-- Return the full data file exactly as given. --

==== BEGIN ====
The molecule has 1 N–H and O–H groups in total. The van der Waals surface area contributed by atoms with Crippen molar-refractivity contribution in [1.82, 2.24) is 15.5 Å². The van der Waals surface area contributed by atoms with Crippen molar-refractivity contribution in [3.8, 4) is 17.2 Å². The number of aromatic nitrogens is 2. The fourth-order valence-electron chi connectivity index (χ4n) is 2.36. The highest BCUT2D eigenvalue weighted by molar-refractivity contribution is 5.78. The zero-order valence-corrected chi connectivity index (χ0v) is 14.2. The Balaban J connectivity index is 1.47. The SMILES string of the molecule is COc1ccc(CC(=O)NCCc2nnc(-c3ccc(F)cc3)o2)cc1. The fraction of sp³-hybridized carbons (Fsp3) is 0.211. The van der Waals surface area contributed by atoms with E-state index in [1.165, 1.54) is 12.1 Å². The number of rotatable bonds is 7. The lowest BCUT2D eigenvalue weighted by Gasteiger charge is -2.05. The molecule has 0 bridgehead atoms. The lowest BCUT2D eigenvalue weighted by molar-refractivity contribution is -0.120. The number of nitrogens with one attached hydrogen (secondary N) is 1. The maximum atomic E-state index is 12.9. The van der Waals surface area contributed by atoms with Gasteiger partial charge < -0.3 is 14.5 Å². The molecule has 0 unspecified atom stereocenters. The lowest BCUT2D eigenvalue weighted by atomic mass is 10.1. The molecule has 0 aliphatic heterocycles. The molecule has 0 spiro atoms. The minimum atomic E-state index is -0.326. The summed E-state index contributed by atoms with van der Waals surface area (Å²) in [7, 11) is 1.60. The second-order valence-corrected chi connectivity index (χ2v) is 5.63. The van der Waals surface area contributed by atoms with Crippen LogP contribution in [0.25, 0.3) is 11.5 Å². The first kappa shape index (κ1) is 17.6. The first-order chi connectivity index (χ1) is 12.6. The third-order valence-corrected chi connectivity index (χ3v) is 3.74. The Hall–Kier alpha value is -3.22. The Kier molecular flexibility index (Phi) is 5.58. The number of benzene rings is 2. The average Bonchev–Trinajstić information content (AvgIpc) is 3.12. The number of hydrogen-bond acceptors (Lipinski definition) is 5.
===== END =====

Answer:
The molecule has 1 N–H and O–H groups in total. The van der Waals surface area contributed by atoms with Crippen molar-refractivity contribution in [1.82, 2.24) is 15.5 Å². The van der Waals surface area contributed by atoms with Crippen molar-refractivity contribution in [3.8, 4) is 17.2 Å². The number of aromatic nitrogens is 2. The fourth-order valence-electron chi connectivity index (χ4n) is 2.36. The highest BCUT2D eigenvalue weighted by molar-refractivity contribution is 5.78. The zero-order valence-corrected chi connectivity index (χ0v) is 14.2. The Balaban J connectivity index is 1.47. The SMILES string of the molecule is COc1ccc(CC(=O)NCCc2nnc(-c3ccc(F)cc3)o2)cc1. The fraction of sp³-hybridized carbons (Fsp3) is 0.211. The van der Waals surface area contributed by atoms with E-state index in [1.165, 1.54) is 12.1 Å². The number of rotatable bonds is 7. The lowest BCUT2D eigenvalue weighted by Gasteiger charge is -2.05. The molecule has 0 bridgehead atoms. The lowest BCUT2D eigenvalue weighted by molar-refractivity contribution is -0.120. The number of nitrogens with one attached hydrogen (secondary N) is 1. The maximum atomic E-state index is 12.9. The van der Waals surface area contributed by atoms with Gasteiger partial charge < -0.3 is 14.5 Å². The molecule has 0 unspecified atom stereocenters. The lowest BCUT2D eigenvalue weighted by atomic mass is 10.1. The molecule has 0 aliphatic heterocycles. The molecule has 0 spiro atoms. The minimum atomic E-state index is -0.326. The summed E-state index contributed by atoms with van der Waals surface area (Å²) in [7, 11) is 1.60. The second-order valence-corrected chi connectivity index (χ2v) is 5.63. The van der Waals surface area contributed by atoms with Crippen LogP contribution in [0.25, 0.3) is 11.5 Å². The first kappa shape index (κ1) is 17.6. The first-order chi connectivity index (χ1) is 12.6. The third-order valence-corrected chi connectivity index (χ3v) is 3.74. The Hall–Kier alpha value is -3.22. The Kier molecular flexibility index (Phi) is 5.58. The number of benzene rings is 2. The average Bonchev–Trinajstić information content (AvgIpc) is 3.12. The number of hydrogen-bond acceptors (Lipinski definition) is 5.